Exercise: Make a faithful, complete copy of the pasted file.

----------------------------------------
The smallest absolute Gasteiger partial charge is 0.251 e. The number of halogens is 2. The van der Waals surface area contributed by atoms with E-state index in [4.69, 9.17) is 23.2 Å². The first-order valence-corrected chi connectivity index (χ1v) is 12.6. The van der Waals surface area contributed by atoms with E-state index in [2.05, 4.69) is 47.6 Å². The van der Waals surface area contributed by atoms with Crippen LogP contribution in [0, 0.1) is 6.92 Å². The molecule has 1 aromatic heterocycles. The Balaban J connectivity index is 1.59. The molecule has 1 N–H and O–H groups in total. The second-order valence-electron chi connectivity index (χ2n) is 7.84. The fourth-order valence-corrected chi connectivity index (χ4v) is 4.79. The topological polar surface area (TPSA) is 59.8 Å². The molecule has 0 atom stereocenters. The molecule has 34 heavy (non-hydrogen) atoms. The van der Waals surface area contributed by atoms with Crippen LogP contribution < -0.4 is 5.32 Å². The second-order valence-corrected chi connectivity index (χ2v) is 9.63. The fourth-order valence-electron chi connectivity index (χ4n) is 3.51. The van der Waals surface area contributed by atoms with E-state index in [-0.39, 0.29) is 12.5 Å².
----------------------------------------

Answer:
The smallest absolute Gasteiger partial charge is 0.251 e. The number of halogens is 2. The van der Waals surface area contributed by atoms with E-state index in [4.69, 9.17) is 23.2 Å². The first-order valence-corrected chi connectivity index (χ1v) is 12.6. The van der Waals surface area contributed by atoms with E-state index in [2.05, 4.69) is 47.6 Å². The van der Waals surface area contributed by atoms with Crippen LogP contribution in [0, 0.1) is 6.92 Å². The molecule has 1 aromatic heterocycles. The Balaban J connectivity index is 1.59. The molecule has 1 N–H and O–H groups in total. The second-order valence-electron chi connectivity index (χ2n) is 7.84. The fourth-order valence-corrected chi connectivity index (χ4v) is 4.79. The topological polar surface area (TPSA) is 59.8 Å². The molecule has 0 atom stereocenters. The molecule has 34 heavy (non-hydrogen) atoms. The van der Waals surface area contributed by atoms with Crippen LogP contribution < -0.4 is 5.32 Å². The second-order valence-corrected chi connectivity index (χ2v) is 9.63. The fourth-order valence-electron chi connectivity index (χ4n) is 3.51. The van der Waals surface area contributed by atoms with E-state index in [-0.39, 0.29) is 12.5 Å².